by Bianka Guna

The best results are not attained with “dry” materials (pencils, pastels, charcoal…) but fluid ones: wet-on-wet, fluid acrylics (Golden) or thinned oils (with turpentine or mineral spirits…) Another tip is to use big brushes — and after painting more than 1000 paintings (a must !!!) being effortless and fast. Working in large format also encourages not to use the wrists too much, but use the arm and have sweeping, long, elegant fresh-looking strokes. (RG note) Thanks, Bianka. Another favourite angle is to paint a painting that looks “fast” and “effortless,” but actually takes a long time and a lot of effort. Foolem! There is 1 comment for Painterly tips by Bianka Guna
From: Michael Jorden — Sep 27, 2011

I believe John Singer Sargent alluded to this angle when he said “start with a whisk and finish with a broom”. Though his portraits often looked effortless and painterly he would place one brush stroke, walk away 20 feet to view it and then walk back to the easel to place the next.

  Fluidity in monoprinting by Louise Francke, NC, USA  

“Lily abstraction”
oil painting
by Louise Francke

A week ago, I worked on monoprints abstracting photos taken over the summer. Two had definite possibilities of going further in oil. Not going back to the original photo, I returned to the monoprint. Then I used an Ampersand board for oils, laid out the colors I thought I would be using and added a few as I progressed. What I liked about the monoprint was the happiness and looseness the watercolor-based print evoked. I knew I wanted to carry that through in the oils but with even more vibrant colors. I used lots of medium to make it flow across the flat surface and stood at arm’s length gesturing with my arm and brush. Listening to upbeat music and dancing in the brief stand-back-and-look periods, the painting took off. I liked the beginning with a lot of white negative spaces but as more colors were added the white disappeared — only to be reclaimed near the end of my afternoon session with a rubber tipped brush emphasizing the lines. The oils still being very fluid allowed me to draw easily without stumbling. I also kept turning the board around as I worked — to make sure no corner went unattended. The objective was not so much the original water lilies but to make a comp which I could literally hang vertically or horizontally and still be successful. So, here it is. I am up for a crit from whoever might want to voice up. There is 1 comment for Fluidity in monoprinting by Louise Francke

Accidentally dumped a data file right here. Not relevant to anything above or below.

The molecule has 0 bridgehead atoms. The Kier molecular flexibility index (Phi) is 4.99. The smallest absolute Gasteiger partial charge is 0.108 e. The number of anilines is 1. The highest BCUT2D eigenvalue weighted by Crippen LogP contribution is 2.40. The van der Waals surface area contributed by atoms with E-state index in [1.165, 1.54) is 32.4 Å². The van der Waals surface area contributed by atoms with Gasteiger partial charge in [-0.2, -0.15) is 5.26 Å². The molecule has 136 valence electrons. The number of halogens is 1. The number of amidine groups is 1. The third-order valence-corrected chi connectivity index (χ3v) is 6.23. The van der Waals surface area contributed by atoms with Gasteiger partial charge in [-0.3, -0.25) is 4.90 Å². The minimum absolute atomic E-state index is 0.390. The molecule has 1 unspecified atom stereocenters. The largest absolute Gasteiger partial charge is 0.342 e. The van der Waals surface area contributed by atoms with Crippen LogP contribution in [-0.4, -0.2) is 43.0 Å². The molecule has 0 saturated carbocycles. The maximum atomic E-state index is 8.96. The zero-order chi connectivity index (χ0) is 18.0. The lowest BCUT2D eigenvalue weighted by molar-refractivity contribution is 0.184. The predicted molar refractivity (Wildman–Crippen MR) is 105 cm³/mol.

From: Susan Kellogg, Austin, TX — Sep 27, 2011

Definitely a new take on the stately lily! I like the idea of your process.

  What do you mean? by Lillian M Wu  

“Purple Peony”
watercolour painting
by Lillian M Wu

I liked your suggestion of stroke handling, which I learned when doing calligraphy with a brush. But, can you tell me what is a carpenter-type drawing pencil? And what do you mean by “stroke length” of dry media? (RG note) Thanks, Lillian. They’re flat, square-leaded graphite pencils that are available in most art stores. They’re sharpened with a knife to varying degrees of chisel sharpness. A small piece of sandpaper is handy for topping up the edge. The one I’m using right now is General’s Sketching Pencil USA 531 -4B. Another one with a slightly smaller square lead is the Derwent Sketching Pencil. Ted Kautzky’s classic book Pencil Broadsides, first published in 1946, champions of this sort of pencil. Stroke length is long in dry media because it will theoretically last until the marking part wears down, whereas even a well-loaded brush soon runs out of paint. There are 2 comments for What do you mean? by Lillian M Wu
From: Terry Fortkamp — Sep 27, 2011

What a beautiful painting! Makes me feel your beauty.

From: Darrell Baschak — Sep 27, 2011

Lillian, this is a masterful watercolour, I love the use of greens and purples. Although you can buy carpenters pencils in art stores a cheaper alternative would be to get them at the lumber yard!


Archived Comments

Enjoy the past comments below for Fluidity

From: marvin Humphrey, Napa Valley — Sep 22, 2011

Another great point! Fluidity is a much better term than “looseness” when dealing with tightness; it connotes control, not haphazard sloppiness. When drawing, our best work is done while standing and working from our whole body, a little like fencing. The wrist, however, should remain supple, slightly flexible.

From: Robert Sesco — Sep 23, 2011